5 Reasons We Love Our Sleep

By: Porter Regional Hospital Last Updated: September 15, 2012

5-Reasons-Love-Sleep

From the Summer 2012 StayHealthy publication

Skimping on our beauty sleep means more than dark circles. "Sleep deprivation compromises your health in many ways," says Geraldine Feria, MD, with Wanatah Primary Care. Feria specializes in both Internal Medicine and Pediatrics.

"During sleep our bodies regenerate, rebuild and repair. Apparently our bodies are wired to function relatively well for 12 to 15 hours; then we need to recharge. Depriving your body of this precious sleep puts you at risk for many things," she says. Consider these six reasons why we love our sleep:

1. Subtracting sleep can add pounds

"If you're chronically sleep deprived, it's actually harder to lose weight, because your body is in emergency mode," says Feria. "Plus, when we're sleepy, we're more likely to reach for fast, unhealthy choices to give us a quick burst of energy." This cycle may work in the short term, but it adds up to extra pounds, says Feria. So in a way, our bodies are losing weight while we sleep by maintaining a healthy metabolism.

2. A sleepy head is a foggy head

"Sleep is very important in memory and learning," says Feria. "First, sleep aids in our ability to focus and learn efficiently. But secondly, we know that sleep plays a role in consolidating and organizing our memory, which is key at all stages of life," she says. Sleep deprivation can also make you careless, increasing your risk for accidents.

3. Sleepy = Moody

"Sleeplessness can make us moody and irritable. A lack of sleep can also aggravate depression," says Feria. "You'll improve your disposition and, perhaps, your relationships if you make sure you're rested."

4. Rest Boots our Immune Systems

"During sleep our bodies regenerate. This is when we rebuild and replenish our immune systems. If you're chronically sleep deprived, you're more prone to infection and illness," says Feria.

5. Sleep deprivation is connected to cardiovascular disease

"Sleep deprivation can lead to hypertension and can also increase your blood sugar because sleeplessness increases stress hormones, such as cortisol, which increases your sugar levels," says Feria. "Studies show a strong link between sleep deprivation and cardiovascular disease."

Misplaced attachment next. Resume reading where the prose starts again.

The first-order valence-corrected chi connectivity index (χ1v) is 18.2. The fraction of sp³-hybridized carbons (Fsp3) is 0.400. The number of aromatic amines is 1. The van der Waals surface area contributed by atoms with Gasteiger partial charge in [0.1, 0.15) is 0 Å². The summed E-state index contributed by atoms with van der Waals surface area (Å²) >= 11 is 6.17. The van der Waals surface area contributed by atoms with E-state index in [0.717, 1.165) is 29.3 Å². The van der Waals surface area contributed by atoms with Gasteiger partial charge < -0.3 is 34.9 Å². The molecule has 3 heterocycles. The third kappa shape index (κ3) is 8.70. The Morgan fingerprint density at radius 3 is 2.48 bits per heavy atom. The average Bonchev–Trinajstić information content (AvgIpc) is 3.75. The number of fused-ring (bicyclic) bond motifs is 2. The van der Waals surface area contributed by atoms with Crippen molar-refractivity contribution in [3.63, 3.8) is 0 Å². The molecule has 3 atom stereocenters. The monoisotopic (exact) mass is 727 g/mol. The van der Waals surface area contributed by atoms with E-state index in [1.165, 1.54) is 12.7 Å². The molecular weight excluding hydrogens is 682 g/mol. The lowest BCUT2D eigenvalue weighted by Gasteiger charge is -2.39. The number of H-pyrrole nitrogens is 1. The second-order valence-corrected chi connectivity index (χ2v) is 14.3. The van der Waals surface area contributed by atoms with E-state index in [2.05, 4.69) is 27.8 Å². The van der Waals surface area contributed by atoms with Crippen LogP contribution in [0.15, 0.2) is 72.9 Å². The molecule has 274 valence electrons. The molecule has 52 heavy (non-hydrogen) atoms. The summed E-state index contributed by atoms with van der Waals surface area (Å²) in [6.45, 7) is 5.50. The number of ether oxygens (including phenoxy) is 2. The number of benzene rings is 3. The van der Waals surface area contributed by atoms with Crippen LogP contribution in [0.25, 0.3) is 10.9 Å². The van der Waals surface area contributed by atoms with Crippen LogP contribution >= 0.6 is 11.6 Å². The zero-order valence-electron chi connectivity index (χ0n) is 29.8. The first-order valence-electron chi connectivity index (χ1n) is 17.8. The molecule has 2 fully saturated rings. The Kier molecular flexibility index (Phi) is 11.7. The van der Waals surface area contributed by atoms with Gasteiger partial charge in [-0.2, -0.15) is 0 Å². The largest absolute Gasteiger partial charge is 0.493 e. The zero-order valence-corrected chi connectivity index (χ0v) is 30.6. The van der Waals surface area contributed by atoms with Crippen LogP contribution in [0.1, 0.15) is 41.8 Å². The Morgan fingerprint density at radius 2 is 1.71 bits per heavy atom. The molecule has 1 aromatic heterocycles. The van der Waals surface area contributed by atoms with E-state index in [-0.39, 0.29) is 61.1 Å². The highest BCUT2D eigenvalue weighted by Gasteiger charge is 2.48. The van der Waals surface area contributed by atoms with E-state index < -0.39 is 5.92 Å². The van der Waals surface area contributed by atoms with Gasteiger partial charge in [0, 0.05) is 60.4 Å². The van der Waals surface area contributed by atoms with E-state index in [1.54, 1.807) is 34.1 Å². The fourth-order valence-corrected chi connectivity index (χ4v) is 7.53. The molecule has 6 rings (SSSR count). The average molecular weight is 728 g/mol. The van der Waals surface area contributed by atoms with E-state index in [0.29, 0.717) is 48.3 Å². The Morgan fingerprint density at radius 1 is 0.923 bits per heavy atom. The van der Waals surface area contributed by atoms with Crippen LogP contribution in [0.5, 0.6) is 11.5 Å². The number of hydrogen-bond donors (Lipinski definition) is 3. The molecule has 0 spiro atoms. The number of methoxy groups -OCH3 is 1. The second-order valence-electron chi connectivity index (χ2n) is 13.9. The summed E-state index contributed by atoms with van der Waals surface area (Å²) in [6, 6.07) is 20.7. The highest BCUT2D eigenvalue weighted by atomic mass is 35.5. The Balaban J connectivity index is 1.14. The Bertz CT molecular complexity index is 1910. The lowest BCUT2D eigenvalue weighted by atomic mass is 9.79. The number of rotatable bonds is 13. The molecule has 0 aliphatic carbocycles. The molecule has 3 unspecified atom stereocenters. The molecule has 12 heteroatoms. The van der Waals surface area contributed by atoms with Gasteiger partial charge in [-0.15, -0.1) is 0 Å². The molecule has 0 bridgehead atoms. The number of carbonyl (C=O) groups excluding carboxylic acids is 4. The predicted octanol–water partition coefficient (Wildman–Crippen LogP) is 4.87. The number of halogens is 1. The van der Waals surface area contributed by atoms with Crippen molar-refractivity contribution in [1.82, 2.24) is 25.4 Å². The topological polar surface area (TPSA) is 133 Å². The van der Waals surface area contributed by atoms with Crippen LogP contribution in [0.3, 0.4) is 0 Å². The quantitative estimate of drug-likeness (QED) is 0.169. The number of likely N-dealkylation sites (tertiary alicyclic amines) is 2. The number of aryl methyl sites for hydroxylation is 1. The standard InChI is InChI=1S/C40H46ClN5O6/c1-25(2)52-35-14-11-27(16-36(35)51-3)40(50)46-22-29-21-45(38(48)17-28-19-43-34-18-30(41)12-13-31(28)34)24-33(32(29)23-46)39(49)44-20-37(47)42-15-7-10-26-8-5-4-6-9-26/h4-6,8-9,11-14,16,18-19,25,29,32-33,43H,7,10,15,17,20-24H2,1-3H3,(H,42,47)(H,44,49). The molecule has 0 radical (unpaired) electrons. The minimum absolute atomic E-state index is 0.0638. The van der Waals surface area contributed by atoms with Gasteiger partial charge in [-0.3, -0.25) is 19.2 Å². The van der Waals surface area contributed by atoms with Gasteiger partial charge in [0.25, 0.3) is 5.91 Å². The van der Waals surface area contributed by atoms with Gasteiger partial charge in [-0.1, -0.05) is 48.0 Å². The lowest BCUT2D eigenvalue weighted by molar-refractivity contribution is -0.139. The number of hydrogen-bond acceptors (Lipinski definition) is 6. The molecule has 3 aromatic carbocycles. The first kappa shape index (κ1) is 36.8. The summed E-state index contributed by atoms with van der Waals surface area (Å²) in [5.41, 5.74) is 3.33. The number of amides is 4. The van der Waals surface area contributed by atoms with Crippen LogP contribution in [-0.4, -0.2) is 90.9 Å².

Avoid Superwoman Syndrome

"Unfortunately I see a number of female patients who balance school and family and work. Sleep is the first thing they give up in order to get things done," says Feria. She cautions against trading sleep for efficiency. "Not only are you less effective when you're tired, but you're building up a sleep debt that absolutely must be paid. In the meantime, you're doing damage to your body. I know how hard it is to be a busy woman, but you must make time to sleep," she says.

Still Sleepy?

If you're making time for sleep, yet still struggle to get to sleep or stay asleep, a sleep disorder may be to blame, says Feria. Sleep disorders also lead to a feeling of chronic fatigue even after sleeping. The National Institutes of Health reports that 40 million Americans suffer from chronic, long-standing sleep disorders- and many remain undiagnosed. In fact, nearly half of those with the deadliest sleep disorder- sleep apnea- remain undiagnosed. This is particularly scary when you consider that untreated sleep apnea has been linked with three of the four leading causes of death- heart disease, stroke and chronic obstructive pulmonary disease.

Your physician may refer you to Porter's Sleep Disorders Institute to learn more about your own unique sleep cycle. The Institute has new techniques to screen for sleep apnea and more than 70 sleep disorders, maximizing your health and your beauty sleep.

How to Get More Out of Your Sleep

Reduce your sleep latency- the time it takes you to fall asleep- so you can make the most of every restful moment, says Feria. She recommends:

  • Make your room a sleepy sanctuary, saving it just for sleep; not watching TV or catching up on work. In this way, your brain becomes trained to sleep when you reach your pillow.
  • Limit nighttime eating well before bedtime.
  • Exercise earlier in the day, rather than just before bedtime as the kick of adrenaline may interfere with rest.
  • Avoid caffeine, alcohol and nicotine as they may interfere with sleep.
  • If you're not asleep after 20 minutes, get out of bed. Go to another room and do something relaxing until you are tired enough to sleep.

 

Dr. Feria is a member of the medical staff at Porter. To schedule an appointment with Dr. Feria at Wanatah Primary Care, call 219.733.2755.